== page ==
Monday, August 22, 2005


Between a picnic for a chiropractic center, a graduation ceremony for a massage school and Hempfest, one could say this was a weekend of EVENTS. Of course, one of those events being hempfest, my recollection of the weekend's events is hazy at best. I'm getting ready for a second refill (3rd cup) of (black, sorta sludgy) coffee. A delivery man has dropped off our bi-weekly supply of shortbread cookies. The perk is that he drops a giant plastic bag of said cookies on my desk. The drawback is that, as a result, I have a giant bag of shortbread cookies on my desk. I tend to eat them. With coffee. The result is my feeling fat, oversugared and highly caffeinated.

So . . . Hempfest. Great outdoor setting, vibrant, fun atmosphere, sunny day, lotsa "hemp-fortified" food and cooling lemonade. Semi-interesting music blared from at least three different stages (and numerous DJs, with the occasional MC, played sets in tents strategically placed throughout the venue), and some attendees created their own performance art. One girl (with whom my wife and I were in mad lust) wore a shimmering wraparound with a top and gossamer wings that folded back into a cape, opening her wings ("spread" by means of wooden, hand-held extensions and waved in arcs) and creating a psychedelic spectacle that might not have needed chemical enhancement to be trippy (though I may never know for sure).

As an all-weekend festival, the event was a doozy. As a political rally, I had a lot of misgivings. The political diatribes weren't much more articulate than those offered by the average Judas Priest stoner: Vague pronouncements about the criminals in the current administration, unweildy comparisons between the drug war and Vietnam, exhortations to "come out of the closet" as potsmokers . . . Levels of veracity vary on the talking points; but sadly, I fear that stonerdom is gonna need to, erm, sober up a bit if we're going to come up with a coherent political agenda.

Still, it's hard to knock a day when stoners from all walks of life can congregate and partake, shop for jewelry and pastries (enhanced or otherwise) and listen to live music. So maybe I'm barking up the wrong tree worrying about the political rhetoric; maybe it's enough that a public space was set aside so that stoners from all walks of life could congregate, partake and chill.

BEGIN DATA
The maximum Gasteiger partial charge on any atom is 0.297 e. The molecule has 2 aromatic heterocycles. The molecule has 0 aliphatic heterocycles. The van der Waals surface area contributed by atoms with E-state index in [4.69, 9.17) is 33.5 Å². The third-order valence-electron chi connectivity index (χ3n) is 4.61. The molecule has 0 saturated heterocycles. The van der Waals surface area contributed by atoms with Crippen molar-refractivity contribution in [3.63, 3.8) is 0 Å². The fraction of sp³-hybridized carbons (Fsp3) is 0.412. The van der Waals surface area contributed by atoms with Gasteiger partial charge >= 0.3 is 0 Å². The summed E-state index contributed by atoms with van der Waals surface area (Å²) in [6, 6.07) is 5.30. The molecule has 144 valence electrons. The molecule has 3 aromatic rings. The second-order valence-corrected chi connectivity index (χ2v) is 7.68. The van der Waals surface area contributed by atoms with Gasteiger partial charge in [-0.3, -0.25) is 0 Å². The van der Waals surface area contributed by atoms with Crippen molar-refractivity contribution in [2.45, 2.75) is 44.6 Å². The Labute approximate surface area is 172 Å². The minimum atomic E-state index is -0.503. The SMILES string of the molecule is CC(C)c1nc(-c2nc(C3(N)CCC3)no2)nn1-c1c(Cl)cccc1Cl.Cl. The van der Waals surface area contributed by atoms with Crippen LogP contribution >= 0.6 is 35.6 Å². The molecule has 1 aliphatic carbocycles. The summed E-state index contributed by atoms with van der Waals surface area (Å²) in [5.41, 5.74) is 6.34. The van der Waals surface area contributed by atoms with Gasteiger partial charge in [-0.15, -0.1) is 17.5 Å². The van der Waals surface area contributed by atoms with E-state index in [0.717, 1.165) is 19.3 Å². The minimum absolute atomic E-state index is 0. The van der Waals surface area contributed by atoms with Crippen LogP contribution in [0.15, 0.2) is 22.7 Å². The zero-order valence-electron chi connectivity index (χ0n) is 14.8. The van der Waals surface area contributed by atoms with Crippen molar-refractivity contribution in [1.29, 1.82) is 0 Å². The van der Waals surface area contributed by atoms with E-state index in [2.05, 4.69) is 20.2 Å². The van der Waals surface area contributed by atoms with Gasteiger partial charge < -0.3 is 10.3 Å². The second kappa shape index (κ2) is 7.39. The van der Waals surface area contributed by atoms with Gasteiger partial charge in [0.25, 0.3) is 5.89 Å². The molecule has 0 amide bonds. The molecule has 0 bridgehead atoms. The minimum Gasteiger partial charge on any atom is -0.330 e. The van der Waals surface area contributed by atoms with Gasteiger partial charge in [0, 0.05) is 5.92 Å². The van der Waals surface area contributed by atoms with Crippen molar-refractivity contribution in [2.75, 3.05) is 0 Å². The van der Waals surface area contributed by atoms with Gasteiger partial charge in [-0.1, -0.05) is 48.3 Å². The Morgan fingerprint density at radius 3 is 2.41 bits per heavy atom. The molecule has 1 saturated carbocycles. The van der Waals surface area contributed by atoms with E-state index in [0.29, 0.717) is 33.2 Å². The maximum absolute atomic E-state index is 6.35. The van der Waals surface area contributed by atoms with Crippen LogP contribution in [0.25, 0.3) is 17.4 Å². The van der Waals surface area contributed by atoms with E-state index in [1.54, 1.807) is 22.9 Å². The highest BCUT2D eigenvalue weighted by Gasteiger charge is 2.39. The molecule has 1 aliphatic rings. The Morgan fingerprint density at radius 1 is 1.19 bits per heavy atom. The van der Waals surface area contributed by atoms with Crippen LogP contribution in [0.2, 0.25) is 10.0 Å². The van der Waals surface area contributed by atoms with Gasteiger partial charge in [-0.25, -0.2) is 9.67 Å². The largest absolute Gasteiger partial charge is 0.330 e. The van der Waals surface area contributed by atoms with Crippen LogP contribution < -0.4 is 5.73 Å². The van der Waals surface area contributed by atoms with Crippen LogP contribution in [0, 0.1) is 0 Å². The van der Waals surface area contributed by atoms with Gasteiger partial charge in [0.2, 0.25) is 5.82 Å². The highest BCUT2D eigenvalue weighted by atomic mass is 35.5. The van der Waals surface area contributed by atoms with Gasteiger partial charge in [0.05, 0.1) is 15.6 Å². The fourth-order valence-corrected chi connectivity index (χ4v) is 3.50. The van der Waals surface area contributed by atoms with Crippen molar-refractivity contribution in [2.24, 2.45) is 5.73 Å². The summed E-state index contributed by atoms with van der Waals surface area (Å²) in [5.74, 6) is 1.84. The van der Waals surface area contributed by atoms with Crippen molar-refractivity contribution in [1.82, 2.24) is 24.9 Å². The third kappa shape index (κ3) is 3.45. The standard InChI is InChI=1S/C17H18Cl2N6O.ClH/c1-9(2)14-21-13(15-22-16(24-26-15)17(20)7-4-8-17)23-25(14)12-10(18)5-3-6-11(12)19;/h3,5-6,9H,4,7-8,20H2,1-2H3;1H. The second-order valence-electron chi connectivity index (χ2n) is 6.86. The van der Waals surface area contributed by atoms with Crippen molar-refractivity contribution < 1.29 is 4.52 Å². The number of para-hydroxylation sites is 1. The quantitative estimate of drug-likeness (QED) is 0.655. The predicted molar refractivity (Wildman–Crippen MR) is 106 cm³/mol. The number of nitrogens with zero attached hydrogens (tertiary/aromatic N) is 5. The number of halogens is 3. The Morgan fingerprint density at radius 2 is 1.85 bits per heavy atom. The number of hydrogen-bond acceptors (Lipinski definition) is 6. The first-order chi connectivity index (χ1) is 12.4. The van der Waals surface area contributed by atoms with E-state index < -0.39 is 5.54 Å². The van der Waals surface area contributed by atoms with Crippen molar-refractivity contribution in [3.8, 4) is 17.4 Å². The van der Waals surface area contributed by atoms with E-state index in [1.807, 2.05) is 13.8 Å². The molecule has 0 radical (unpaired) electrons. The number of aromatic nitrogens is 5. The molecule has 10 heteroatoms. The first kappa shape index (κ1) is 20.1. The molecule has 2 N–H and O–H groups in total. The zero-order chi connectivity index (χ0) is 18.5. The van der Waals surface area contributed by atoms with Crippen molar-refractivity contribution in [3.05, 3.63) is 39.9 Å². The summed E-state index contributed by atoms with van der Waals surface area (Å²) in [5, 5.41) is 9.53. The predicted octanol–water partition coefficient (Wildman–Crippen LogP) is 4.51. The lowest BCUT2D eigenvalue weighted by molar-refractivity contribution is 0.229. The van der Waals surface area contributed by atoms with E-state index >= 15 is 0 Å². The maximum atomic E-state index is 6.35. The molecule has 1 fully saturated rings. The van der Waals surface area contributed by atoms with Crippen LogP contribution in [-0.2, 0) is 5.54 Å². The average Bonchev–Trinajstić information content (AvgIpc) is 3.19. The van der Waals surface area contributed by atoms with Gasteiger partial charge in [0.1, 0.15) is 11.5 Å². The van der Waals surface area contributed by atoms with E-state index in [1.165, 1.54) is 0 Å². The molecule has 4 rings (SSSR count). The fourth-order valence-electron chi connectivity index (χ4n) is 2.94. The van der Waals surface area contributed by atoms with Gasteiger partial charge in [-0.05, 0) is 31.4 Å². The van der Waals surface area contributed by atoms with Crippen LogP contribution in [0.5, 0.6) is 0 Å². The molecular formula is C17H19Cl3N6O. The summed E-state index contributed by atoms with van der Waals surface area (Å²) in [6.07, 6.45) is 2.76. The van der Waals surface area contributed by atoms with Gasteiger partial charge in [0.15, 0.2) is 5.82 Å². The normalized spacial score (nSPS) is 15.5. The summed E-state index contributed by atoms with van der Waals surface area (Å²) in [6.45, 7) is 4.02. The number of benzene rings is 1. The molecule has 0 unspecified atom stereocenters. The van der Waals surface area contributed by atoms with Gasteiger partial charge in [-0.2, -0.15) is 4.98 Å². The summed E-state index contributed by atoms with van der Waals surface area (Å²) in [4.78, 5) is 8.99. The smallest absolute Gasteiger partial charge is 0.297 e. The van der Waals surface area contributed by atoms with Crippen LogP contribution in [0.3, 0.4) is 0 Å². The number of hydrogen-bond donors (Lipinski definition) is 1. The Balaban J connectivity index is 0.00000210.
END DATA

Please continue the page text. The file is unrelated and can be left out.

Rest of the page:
Now I'm sure some of you are thinking that you may have gotten away without having to read a movie review. Well, no such luck. I had the pleasure and privelige of seeing Murderball this weekend, and I'd be criminally remiss, I think, not to share my observations. So, without further fanfare . . .


As the son of an amputee--my father lost a leg in Vietnam, well before I came to be (in point of fact, before he even met my mother)--I've always had mixed (but strong) feelings about the "overcoming adversity" storyline in cinema about the (for lack of a better word) disabled. Obviously, it's not intrinsically problematic to admire one's accomplishments all the more in light of the obstacles which he's had to overcome; but all too often, such admiration takes on a paternalistic and self-serving tone. Documentaries are both more immune to such posturing and more prone to it: Limiting the scope of cinematic observation to the real keeps filmmakers from imposing the facile narrative contrivances of the average "inspirational" film. At the same time, in this age of reality TV, the intrusive camera can be used to shoehorn the ostensibly real into the ill-fitting confines of our prejudices.

Murderball, the fantastic documentary in theaters now about the mind-bogglingly rough game of quad-rugby, the well-deserved nickname of which provides the film with its title, nicely avoids such traps by making it clear from the beginning that these guys could kick your ass. No, really. You may, for a moment, feel a trace of pity or sadness when the opening shot--a deliciously stark digital framing of Mark Zupan changing from his jeans into a pair of athletic shorts, preparing to work--sucks you in. Watching Zupan struggle through a simple act of changing, after all, may make you appreciate how easy it is for you to do the same. But it becomes clear soon after, when a quick-cut montage of a typical game of murderball is set to the chugging riffs of a Ministry song (I couldn't quite identify the track, but it was definitely from the A Mind is a Terrible Thing to Taste/Psalm 69 era of the band, shortly after their peak days of Land of Rape and Honey), that this movie isn't here to offer facile truisms about courage or strength of character (although there's plenty of both on display). No, this is a movie about hard, complex, beautiful people playing the toughest game on earth.

No, really. The toughest game on earth.

You've seen rugby, right? The one where burly, largely toothless guys play something like football, but with fewer rules and no body armor? Yeah, well, these cats play it in wheelchairs. These guys--all of them quadriplegic, with impairments in all four limbs (but with enough upper body function to operate a wheelchair)--run a ball across a modified basketball court in chairs tricked out like the armored cars in The Road Warrior, and score goals by getting both large wheels of the chair across the goal line with the ball securely in their laps. Oh, and the defense does everything they can to halt the would-be touchdown. Defense usually involves crashing hard into the chair and knocking it over, sending the receiver tumbling across the court.